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What Can I Do if I Think My Mortgage is Affected by the Clausula Suelo (Floor Clause)?

On the 21/12/2012 the European Court of Justice ruled the invalidity of the abusive floor clause and demand that the banks return the amounts overcharged retroactively. The ECJ has ruled that the Spanish Supreme Court did not have the ability to establish limits as they did in the ruling of May 9 2013. The ECJ has ruled that the banks must return to their clients the monies paid as a result of the application of the abusive clause. (there are numerous articles about this abusive clause on our website. Basically the clause denied the drop of interest rates in your mortgage payments inline with Euribor plus. Many paying hundreds of euros in excess for the last six seven or eight years on their monthly payments)

Many affected and those who suspect that their mortgages may have the clause, including those that have already embarked on litigation against their banks, are wondering what action to take. The fact that the banks have been told to remove the clause and return the monies owed, does not mean that they have to automatically do so, the same procedure will likely be followed as before and after the Supreme Court ruling of May 2013. The consumer consulted lawyers who in turn made appraisals of individual cases and embarked on litigation. Many of these cases are now settled, the clause removed the monies returned.

Consumer Associations and Citizens Advice Spain in agreement with the advice of some of these associations give some examples below.

!. Clients affected by the clause.

Should seek immediate advise. CAB Spain advisers with expertise in this field will assist, inform and advice as they have for more than three years now. CAB Spain can also bring in lawyers when necessary and these will offer their services on a ‘no win no fee basis’.

The government rushed out a new law in December 2016 telling the banks that they should contact their clients affected by the abusive clause. The law does not say that the bank must return the full monies owed but that they should enter into negotiations. The bank will have three months to do this. You will be asked to sign an agreement which will include a clause stating that you cannot take any legal action until the end of this period. This if you do not agree with the banks response or and offer. There is no surprise that the government rushed through this law which appears to be in favour of the banks who are not likely to offer full repayments and interest.

What you should not do; negotiate with the bank without legal advice or representation.

2. Clients with floor clauses that have negotiated with the bank and have signed an agreement waiving potential claims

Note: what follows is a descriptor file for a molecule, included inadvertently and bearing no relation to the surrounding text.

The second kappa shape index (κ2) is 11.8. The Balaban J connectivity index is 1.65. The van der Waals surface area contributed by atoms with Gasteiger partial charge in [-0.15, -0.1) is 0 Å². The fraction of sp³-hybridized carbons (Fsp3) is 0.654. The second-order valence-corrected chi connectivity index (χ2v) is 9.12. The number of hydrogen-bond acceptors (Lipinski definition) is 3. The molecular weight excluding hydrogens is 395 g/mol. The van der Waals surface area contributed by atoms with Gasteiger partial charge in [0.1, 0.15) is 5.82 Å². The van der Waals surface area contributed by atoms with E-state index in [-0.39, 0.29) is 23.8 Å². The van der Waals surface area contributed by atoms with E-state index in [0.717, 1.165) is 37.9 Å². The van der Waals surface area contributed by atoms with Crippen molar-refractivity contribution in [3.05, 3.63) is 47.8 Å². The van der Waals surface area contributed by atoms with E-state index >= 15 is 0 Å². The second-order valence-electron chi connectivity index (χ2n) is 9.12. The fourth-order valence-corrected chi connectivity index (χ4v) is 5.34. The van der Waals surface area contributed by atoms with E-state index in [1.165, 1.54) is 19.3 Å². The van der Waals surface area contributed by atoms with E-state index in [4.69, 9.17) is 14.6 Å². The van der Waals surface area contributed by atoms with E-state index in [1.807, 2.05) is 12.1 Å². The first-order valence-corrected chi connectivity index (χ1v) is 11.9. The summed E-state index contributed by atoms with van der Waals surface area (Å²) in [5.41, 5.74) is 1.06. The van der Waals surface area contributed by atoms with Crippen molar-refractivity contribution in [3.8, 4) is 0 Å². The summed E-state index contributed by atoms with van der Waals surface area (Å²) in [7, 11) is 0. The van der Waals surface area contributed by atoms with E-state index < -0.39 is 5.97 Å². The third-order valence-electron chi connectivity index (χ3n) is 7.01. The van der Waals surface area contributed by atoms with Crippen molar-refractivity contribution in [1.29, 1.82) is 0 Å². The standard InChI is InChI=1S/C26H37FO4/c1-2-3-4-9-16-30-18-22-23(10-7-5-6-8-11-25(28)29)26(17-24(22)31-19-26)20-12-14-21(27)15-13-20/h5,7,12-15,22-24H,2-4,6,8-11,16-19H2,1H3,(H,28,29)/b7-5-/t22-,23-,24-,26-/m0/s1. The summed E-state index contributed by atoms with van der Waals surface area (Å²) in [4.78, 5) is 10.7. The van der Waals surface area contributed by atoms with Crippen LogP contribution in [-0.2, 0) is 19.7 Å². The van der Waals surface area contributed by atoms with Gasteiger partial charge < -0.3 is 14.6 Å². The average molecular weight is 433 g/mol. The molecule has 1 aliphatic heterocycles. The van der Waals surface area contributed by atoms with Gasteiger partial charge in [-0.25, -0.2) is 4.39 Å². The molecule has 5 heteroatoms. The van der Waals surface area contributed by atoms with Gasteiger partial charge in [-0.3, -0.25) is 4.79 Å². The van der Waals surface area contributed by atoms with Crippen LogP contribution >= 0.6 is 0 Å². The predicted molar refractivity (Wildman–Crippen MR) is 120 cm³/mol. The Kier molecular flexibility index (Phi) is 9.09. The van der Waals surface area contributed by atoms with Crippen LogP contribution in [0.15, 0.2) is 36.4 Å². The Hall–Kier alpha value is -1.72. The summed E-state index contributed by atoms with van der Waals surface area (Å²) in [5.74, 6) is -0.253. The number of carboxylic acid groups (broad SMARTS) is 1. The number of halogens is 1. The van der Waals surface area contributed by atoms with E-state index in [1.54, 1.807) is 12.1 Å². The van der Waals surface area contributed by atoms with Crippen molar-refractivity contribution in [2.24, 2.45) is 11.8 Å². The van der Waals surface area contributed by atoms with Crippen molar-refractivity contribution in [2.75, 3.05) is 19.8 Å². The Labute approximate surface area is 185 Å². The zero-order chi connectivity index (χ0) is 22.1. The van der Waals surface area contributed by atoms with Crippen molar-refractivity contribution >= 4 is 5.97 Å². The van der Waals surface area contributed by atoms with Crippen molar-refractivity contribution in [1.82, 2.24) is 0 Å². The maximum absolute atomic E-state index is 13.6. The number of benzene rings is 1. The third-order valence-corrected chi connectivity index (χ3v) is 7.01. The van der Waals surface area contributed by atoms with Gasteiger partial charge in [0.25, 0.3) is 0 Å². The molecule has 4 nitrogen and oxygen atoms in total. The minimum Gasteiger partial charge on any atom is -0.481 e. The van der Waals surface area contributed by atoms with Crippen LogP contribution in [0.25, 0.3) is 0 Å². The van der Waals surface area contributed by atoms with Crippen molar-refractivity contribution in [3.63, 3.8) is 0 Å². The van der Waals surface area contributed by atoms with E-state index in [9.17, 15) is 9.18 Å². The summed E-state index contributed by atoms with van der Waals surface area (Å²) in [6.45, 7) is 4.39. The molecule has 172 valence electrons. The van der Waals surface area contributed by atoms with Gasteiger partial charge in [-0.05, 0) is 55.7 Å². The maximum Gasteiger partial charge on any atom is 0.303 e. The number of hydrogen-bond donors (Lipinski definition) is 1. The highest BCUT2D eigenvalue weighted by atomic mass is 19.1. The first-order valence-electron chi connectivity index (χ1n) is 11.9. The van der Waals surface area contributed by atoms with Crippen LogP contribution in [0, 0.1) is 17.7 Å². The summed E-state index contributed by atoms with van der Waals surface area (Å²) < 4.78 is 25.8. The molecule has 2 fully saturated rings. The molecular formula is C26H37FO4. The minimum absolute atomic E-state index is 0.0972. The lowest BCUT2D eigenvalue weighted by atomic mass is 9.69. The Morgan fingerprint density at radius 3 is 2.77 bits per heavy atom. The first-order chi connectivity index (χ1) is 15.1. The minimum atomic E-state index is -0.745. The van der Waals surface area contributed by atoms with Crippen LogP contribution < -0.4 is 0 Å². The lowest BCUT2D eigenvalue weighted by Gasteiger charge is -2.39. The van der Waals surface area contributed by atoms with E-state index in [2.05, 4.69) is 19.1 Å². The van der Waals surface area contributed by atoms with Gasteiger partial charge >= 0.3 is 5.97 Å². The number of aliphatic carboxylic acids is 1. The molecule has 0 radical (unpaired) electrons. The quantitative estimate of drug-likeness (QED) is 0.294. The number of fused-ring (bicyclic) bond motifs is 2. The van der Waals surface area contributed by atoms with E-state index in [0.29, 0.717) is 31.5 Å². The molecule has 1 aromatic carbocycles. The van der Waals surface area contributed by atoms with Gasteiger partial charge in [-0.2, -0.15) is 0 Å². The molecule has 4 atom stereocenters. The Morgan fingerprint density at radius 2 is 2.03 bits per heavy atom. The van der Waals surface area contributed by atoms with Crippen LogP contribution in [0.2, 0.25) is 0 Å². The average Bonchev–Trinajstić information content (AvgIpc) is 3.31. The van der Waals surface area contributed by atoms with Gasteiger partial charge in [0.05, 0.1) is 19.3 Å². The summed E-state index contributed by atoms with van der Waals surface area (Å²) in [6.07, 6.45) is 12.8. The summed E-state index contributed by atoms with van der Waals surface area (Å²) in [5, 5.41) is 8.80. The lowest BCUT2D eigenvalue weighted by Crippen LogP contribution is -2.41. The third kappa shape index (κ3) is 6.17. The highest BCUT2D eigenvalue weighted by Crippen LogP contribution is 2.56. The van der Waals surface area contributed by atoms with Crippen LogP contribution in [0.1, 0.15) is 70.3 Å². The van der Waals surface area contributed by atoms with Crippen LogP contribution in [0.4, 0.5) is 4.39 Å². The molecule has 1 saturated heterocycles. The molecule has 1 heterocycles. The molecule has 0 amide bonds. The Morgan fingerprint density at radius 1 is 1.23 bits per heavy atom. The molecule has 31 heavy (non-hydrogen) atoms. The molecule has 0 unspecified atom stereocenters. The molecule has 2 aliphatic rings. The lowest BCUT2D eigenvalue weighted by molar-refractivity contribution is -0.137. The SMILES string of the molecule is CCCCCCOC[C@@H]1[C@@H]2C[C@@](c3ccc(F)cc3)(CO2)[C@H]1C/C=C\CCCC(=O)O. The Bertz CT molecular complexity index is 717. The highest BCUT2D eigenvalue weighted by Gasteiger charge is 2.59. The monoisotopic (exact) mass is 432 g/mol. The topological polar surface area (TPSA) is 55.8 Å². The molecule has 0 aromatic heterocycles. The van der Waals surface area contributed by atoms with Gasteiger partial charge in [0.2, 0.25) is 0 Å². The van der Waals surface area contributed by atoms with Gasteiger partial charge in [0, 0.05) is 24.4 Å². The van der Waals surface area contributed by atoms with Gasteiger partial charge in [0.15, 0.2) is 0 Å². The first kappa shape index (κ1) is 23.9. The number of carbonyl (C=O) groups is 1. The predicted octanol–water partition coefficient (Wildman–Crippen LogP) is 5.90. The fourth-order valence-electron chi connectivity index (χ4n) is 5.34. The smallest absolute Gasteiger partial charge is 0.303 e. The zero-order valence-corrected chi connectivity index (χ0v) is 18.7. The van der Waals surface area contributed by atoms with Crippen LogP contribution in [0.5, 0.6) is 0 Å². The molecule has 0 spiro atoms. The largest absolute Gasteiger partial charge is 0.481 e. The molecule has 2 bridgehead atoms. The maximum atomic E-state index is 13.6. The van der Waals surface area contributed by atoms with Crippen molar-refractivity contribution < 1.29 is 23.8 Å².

CAB Spain will also inform and advice in these cases taking into account that the courts have already overturning these agreement though signed. The banks were aware that they were avoiding compensating their clients for monies lost.

What you should not do; negotiate with the bank without legal advice or representation.

3. Those clients who already have embarked on litigation.

Due to the sentence of he ECJ, these clients should continue with their case and discuss the matter with their lawyer or a CAB Spain adviser as is it expected that the Supreme Court should take into account the ruling from Europe and that the client should be paid the total of the monies owed with no fixed retroactive date.

What you should not do; negotiate with the bank without legal advice or representation.

4. Customers with loans which have been cancelled and there is no longer a mortgage in existence.

They can claim the amounts overpaid as if the ground clauses would never have existed even if the loan is no longer in effect. Contact CAB Spain for advice or instructions. Take up a free consultancy with a recommended lawyer for appraisal of individual cases.

What you should not do; negotiate with the bank without legal advice or representation.

Update: After the recent sentence of the ECJ, Spanish courts have immediately taken up the ruling from Luxembourg. The banks now being ordered to pay their mortgage holders from the date when the clause had the effect of disallowing the drop in interest charges in line with Euribor.

Contact Information: Myra Azzopardi at: myra@citizensadvice.org.es

Please note: The information provided is based upon our understanding of current legislation. It is not legal advice but is provided freely to enable you to be properly informed. We recommend that if you are considering taking action, you should seek professional advice.

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